A little more than 20 years ago, a new technology emerged that changed the software landscape as we know it. Linus Torvalds’ Linux was born out of the desire for more open and flexible software that allowed developers the freedom to create innovative, useful solutions. It also gave businesses the ability to install and utilize cost-effective technology that could work just about anywhere, in any environment. In effect, Linux – and open source – made software accessible and affordable by commoditizing it for the enterprise.
Look around and you will see the impact that open source has had on our daily lives. It is ubiquitous, powering our mobile devices, e-readers, home automation systems, and even cars.
Soon enough, clouds will likely be considered ubiquitous as well. They’ll be as much of a part of our daily existence as the Internet, data storage, networks and, yes, operating systems. Open standardization will be the driving force that leads us to this point. That standardization is already being created by the open source industry itself.
Similar to how Linux rewrote the rules for software, open source technology is making the path to the cloud more available to enterprises. It’s helping to eliminate the need for specialized software, and offering a standardized platform through which businesses can build open, public, and even hybrid, clouds. A major factor in this is OpenStack, which is the direct result of an entire industry coming together to collaborate and create cloud functionality that can work within any organization, regardless of IT infrastructure.
OpenStack is based on a fundamental belief that the best way to provide enterprises with the most direct path to the cloud is through an open model that gives us all an equal seat at the table. Many of the organizations behind OpenStack have readily contributed to the ideas behind the governance model, and everyone contributes to the project through a uniform sense of collaboration and sharing of ideas. Through this, we’ve been able to declare OpenStack the overwhelmingly right choice for the entire industry’s cloud infrastructure.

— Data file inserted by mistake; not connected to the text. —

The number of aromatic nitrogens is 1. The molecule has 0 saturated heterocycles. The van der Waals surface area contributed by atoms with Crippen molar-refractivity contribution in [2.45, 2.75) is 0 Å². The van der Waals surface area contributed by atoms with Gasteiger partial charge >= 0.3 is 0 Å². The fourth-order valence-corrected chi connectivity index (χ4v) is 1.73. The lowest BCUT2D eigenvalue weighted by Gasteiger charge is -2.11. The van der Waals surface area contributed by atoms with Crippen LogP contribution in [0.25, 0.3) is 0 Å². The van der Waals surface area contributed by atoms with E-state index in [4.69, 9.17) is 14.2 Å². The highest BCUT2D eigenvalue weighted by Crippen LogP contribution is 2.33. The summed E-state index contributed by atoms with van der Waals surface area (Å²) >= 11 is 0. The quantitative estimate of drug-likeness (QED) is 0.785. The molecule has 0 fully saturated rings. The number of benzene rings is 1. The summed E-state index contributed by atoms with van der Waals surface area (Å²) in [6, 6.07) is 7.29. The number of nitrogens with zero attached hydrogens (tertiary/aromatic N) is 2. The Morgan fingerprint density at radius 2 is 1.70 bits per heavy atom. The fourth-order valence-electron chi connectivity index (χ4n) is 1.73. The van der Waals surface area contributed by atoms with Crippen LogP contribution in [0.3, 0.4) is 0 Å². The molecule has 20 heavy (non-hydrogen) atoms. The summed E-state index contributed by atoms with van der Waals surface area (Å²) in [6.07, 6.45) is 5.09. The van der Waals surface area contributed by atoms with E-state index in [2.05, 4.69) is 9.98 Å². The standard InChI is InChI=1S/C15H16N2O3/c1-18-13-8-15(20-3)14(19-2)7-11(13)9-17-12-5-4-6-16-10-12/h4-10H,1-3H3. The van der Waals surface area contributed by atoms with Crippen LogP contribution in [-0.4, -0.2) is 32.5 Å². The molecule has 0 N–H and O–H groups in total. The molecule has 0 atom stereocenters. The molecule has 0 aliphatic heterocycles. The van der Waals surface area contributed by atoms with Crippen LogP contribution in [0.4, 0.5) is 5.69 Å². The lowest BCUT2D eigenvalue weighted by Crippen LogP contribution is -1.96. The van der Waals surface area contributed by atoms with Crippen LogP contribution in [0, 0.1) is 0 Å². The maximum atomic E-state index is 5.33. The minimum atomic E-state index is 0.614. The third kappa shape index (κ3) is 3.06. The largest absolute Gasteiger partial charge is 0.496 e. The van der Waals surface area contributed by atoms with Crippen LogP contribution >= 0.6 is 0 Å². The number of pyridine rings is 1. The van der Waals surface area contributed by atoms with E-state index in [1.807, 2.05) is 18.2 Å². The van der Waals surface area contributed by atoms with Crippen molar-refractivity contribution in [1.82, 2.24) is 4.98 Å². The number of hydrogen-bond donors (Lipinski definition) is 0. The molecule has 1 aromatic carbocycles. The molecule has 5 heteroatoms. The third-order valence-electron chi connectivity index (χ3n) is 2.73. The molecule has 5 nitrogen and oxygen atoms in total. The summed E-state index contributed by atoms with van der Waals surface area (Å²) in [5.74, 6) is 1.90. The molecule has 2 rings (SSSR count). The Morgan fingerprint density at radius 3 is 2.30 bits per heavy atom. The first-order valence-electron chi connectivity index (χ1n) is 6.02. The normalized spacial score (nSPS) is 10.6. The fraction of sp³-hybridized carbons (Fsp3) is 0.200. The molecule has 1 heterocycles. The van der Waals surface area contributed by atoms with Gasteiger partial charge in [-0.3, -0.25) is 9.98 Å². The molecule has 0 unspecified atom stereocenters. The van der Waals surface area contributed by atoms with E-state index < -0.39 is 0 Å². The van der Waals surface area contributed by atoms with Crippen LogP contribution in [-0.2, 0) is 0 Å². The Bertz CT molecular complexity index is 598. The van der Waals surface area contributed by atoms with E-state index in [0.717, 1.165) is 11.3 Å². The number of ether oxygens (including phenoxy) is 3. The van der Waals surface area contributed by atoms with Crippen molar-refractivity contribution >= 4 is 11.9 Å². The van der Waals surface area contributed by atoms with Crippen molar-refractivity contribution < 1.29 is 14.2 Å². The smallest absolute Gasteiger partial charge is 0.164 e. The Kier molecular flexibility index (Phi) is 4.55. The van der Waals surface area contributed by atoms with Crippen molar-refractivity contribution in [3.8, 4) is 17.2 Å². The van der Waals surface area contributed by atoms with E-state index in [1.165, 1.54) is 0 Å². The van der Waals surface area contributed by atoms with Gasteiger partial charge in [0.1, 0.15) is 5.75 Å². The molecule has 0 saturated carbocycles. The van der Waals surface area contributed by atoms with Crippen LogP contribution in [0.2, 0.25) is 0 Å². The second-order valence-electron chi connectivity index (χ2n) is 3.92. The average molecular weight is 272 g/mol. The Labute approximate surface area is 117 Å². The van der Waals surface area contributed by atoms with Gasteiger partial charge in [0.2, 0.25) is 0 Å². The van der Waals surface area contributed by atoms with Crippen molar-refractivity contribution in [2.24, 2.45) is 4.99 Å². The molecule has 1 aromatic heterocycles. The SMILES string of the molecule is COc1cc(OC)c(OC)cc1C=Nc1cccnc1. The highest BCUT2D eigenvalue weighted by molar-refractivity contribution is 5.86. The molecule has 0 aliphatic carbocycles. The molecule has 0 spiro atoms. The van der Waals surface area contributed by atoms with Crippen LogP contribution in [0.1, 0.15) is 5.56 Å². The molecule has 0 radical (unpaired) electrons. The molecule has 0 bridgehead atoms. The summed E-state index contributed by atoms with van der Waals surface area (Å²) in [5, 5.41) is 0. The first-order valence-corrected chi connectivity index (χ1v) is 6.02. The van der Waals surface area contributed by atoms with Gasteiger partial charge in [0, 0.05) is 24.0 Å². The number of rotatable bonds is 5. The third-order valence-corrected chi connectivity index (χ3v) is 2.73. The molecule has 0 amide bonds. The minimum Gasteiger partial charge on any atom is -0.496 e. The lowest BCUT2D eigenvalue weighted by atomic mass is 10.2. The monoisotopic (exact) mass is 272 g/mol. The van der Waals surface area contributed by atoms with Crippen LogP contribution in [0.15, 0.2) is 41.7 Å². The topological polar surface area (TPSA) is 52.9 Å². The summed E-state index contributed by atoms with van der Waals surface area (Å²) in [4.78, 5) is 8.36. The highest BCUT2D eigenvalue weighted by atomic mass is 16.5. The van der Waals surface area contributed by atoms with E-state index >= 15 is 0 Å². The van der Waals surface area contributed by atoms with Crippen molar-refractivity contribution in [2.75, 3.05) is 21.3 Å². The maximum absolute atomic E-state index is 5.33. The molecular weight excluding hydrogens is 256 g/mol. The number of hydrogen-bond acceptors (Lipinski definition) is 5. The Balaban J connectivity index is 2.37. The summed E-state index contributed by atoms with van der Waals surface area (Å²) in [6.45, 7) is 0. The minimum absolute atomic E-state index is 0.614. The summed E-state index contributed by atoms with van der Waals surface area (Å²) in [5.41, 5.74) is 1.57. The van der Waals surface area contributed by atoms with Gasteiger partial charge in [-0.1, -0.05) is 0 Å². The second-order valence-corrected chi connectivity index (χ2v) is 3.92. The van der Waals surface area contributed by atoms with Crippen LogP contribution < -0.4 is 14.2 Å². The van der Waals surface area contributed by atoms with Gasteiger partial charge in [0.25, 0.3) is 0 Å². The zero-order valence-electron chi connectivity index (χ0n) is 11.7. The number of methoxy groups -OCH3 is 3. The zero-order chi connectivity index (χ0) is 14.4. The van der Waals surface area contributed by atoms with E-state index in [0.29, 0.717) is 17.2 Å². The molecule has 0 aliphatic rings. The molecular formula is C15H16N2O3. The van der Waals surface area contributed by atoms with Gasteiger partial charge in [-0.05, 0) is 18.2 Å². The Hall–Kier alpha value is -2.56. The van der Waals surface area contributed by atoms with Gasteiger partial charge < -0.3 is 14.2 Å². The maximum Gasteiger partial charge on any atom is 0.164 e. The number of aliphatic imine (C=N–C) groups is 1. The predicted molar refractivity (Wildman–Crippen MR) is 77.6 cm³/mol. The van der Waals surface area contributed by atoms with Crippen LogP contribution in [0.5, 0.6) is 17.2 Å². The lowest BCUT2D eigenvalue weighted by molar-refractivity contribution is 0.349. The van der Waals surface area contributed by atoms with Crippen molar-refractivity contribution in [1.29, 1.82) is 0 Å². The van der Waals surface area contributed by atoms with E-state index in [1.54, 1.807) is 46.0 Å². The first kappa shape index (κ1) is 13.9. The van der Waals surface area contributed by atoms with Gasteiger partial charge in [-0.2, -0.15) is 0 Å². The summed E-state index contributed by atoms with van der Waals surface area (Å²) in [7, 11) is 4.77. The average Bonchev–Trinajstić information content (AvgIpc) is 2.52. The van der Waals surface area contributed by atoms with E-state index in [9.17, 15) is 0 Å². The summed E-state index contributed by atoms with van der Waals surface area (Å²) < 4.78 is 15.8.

This effort toward open standardization has driven commoditization, which has, in turn, allowed OpenStack to be embraced more broadly. Organizations adopting OpenStack appreciate the fact that OpenStack is backed by some of the largest players in open source, and they are attracted to the fact that it allows them a pathway to the cloud that is capable, open, and cost-effective. In fact, entire industries are looking to OpenStack as pivotal as they transform their businesses.
Take, for example, the telecommunications sector. Traditional telephone companies are being disrupted by organizations like Google, Facebook, Amazon and others, which are embracing the cloud as a communications platform. Conversely, many telecommunications organizations are still reliant upon legacy architectures and have not been able to respond quickly. Increasingly, however, I’m seeing them look to OpenStack as they move from old and inflexible proprietary infrastructures to open, flexible environments. The technology is allowing them to be more nimble and competitive, while offering the additional benefit of allowing them to increase their cost savings. Most importantly, it can position them to compete in today’s cloud-based world.
Through collaborations and our own efforts, Red Hat is helping these organizations reach this platform. For example, through an effort called OpenDaylight we are working with Cisco, IBM, and others to build an open source software-defined networking controller. That controller will manage the virtual wiring of a company’s network, independent of physical configuration. OpenDaylight will address the scale needed by large networks, while at the same time offering the adaptability that is typified by software automation.
Cloud will be a continuous evolution, and we see that within OpenStack itself and its rapid pace of development. All of the companies involved with OpenStack are working very hard to accelerate the technology. This May, the OpenStack Summit is expected to draw about 5,000 people to the Georgia World Congress Center. They will come together – some of the most ardent proponents of open source cloud technology – to discuss, detail, and design new ways to move OpenStack forward. As a result, enterprise cloud efforts and goals will advance, with open source technology being a significant keystone of that effort.
I’ve been involved in technology for more than two decades – roughly around the time that Linux first came into being. From that first open source ripple, I’ve seen computing evolve a great deal – yet I suspect it’s nothing compared to what open source and OpenStack have in store for us. Because even though open source has already transformed the way software is developed, there are still many more territories ahead of us. The cloud is the next great frontier, and we – the organizations and developers dedicated to carrying on what Linus Torvalds started all those years ago – are already well under way toward taming it.